Tuesday, January 17, 2006

Alito's Volkswagon

Samuel Alito’s interviews are nearly complete. He has shown us what nice person he is, and how intelligent he is. But so was serial-killer, Ted Bundy. Point being, we are nominating him to a lifetime position deciding the law of the land for the next several generations. While Ted Bundy was able to present himself as a friendly, intelligent person, enough to charm unsuspecting women into his Volkswagen Beetle, his views of right and wrong, were very different from those of the average citizen. So too, the next Supreme Court Justice must be more than just a nice person, they must have a clear and proven record of doing things favorable to the average citizen.

Samuel Alito's position on Corporate power and self-determination is his Bundy-like secret. In this age of unregulated corporate power and globalization, corporations like Enron and Tyco are permitted to grow without governance. Monopolies compete to own vast amounts of our nation's airwaves, information and resources. Corporate lobbyists like Jack Abermoff buy off politicians with little oversight. Corporations who make billions on war profits also own the major news media outlets that ordinary citizens watch to make their opinions about the war. We badly need a judicial branch that treats corporate entities with the same objectivity it treats a person.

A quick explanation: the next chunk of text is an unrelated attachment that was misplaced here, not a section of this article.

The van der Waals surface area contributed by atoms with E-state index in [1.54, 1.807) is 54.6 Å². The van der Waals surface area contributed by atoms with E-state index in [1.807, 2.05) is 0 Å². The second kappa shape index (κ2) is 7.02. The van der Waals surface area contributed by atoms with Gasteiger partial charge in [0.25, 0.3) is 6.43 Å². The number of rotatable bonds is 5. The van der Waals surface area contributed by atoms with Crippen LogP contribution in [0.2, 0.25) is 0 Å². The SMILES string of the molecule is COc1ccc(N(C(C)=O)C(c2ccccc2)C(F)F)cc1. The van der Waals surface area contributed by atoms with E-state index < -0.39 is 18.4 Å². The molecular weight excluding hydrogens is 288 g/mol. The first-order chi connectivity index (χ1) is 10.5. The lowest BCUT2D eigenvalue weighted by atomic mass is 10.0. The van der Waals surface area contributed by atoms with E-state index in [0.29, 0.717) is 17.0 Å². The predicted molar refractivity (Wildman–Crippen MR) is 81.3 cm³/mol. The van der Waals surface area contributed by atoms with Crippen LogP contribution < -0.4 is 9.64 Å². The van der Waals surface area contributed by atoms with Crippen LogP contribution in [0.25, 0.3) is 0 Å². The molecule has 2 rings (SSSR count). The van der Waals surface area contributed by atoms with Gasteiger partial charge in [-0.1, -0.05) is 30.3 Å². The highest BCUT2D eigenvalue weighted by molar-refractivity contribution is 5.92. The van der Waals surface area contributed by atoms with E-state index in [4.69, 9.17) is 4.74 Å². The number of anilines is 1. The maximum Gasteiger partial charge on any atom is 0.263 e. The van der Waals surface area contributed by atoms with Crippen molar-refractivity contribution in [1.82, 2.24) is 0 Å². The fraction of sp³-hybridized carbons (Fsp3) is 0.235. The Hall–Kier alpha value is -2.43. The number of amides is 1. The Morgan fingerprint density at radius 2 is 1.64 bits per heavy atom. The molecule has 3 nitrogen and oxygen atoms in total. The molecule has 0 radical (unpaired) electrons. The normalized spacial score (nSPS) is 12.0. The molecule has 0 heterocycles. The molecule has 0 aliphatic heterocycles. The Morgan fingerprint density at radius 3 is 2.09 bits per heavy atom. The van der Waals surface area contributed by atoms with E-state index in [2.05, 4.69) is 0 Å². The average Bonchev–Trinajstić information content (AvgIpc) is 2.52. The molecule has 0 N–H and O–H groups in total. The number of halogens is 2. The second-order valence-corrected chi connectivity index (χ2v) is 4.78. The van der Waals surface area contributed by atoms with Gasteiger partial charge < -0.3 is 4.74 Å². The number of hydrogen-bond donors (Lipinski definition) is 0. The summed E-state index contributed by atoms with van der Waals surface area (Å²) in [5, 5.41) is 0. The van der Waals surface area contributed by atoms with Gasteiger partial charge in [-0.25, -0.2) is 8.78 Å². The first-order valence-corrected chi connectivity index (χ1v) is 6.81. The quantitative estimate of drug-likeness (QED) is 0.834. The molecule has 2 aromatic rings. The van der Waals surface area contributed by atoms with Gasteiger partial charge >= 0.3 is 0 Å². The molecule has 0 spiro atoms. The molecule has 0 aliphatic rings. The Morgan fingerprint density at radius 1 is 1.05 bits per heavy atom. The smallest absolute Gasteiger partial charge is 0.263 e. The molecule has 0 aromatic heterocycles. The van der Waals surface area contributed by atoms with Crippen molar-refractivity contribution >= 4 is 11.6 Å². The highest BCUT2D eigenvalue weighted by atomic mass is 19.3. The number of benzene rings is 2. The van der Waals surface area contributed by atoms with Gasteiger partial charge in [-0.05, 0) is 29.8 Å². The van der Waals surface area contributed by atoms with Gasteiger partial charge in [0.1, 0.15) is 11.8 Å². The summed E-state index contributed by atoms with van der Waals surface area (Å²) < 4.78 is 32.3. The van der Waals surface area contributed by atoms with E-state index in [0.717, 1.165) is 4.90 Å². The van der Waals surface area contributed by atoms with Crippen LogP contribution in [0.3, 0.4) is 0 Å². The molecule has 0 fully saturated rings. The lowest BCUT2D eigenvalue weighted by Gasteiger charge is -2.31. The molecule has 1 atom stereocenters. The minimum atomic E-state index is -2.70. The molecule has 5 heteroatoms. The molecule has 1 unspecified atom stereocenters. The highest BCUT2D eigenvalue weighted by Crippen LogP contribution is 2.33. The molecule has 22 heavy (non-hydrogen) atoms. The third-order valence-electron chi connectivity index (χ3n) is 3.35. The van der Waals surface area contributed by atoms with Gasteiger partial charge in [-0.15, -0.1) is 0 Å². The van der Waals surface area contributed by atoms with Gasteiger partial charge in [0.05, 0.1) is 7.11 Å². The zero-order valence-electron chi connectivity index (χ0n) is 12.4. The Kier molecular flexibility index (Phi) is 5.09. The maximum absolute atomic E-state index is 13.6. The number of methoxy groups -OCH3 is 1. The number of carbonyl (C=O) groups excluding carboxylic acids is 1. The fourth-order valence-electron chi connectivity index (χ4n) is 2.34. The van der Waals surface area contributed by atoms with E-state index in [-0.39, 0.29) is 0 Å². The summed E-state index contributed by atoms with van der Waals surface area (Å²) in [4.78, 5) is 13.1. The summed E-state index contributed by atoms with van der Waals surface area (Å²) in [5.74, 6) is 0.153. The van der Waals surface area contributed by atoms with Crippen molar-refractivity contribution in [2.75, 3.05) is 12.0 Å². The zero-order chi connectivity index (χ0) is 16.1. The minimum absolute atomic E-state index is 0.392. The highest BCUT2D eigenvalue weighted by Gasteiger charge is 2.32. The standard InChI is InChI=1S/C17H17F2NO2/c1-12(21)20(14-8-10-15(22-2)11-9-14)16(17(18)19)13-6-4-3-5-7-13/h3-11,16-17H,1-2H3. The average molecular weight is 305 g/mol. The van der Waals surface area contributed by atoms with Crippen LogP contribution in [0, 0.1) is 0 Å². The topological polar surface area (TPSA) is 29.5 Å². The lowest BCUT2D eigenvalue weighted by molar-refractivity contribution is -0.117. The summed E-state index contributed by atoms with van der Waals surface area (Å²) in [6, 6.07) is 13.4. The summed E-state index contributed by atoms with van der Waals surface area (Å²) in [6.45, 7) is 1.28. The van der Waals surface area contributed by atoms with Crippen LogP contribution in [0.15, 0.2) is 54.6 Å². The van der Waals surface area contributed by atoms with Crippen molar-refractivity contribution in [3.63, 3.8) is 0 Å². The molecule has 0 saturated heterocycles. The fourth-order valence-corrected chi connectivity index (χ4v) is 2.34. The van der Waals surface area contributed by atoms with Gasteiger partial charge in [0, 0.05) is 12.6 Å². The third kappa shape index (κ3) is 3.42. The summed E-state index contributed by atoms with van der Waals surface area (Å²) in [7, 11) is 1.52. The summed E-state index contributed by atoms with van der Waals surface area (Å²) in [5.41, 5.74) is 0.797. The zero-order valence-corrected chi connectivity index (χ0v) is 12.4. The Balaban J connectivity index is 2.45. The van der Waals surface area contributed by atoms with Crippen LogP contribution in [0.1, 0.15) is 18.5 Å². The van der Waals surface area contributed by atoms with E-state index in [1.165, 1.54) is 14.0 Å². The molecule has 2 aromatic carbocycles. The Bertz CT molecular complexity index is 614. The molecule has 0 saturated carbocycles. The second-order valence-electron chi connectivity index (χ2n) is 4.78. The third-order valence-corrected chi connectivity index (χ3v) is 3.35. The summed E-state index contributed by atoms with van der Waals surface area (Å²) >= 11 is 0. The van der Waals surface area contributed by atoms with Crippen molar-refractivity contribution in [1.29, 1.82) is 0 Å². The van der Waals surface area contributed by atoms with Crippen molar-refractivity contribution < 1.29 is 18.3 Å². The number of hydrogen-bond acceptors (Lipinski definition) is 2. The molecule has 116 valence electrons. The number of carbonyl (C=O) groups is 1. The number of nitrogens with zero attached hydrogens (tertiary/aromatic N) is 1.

But since most justices, and ordinary citizens, own stock in these "Corporation-people", it becomes harder to be objective, or trace a conflict of interest. Could a Justice preside over a case involving someone that owed him money? Would we tolerate a Justice deciding a precedent that while not directly affecting a friend or relative, a precedent that would enrich his friends and family? We are no longer talking about the fate of one person... In 1980, when General Electric and Dr Chakrabarty petitioned the Supreme Court to allow for the patenting of a synthesized life-form (bacteria) that was believed to eat oil, the 5 to 4 decision also opened the door to patenting life itself. These are the "incidental" repercussions that will occur more frequently with a corporate-leaning court.

Samuel Alito's record shows clearly his stance on cases favoring Corporate rights over that of the individual. If we accept Alito to replace the former moderate, swing-voting Sandra Day O'Connor, we will be authorizing a Supreme Court who's balance is decidedly in favor of Corporations. The facts prove it, the political ties re-enforce it, and in a time of great corruption of the highest branches of government, are we sure we want this choice, a court with a Bundy-like secret? The sooner we demand our majority leadership question his behavior, his record, and not his outward appearance, the sooner we may avoid giving our nation to a Supreme Court with a Corporate agenda.

What we need to fear is not whether Roe v Wade is overturned, but what rights will be given to the already omnipotent Corporations? Will this justice suddenly have an epiphany and decide giving corporations immunity from prosecution for their actions is not in the best interest of the average citizen? Or will we jump in the Volkswagen Beetle with him and go for what might be the ride of our life?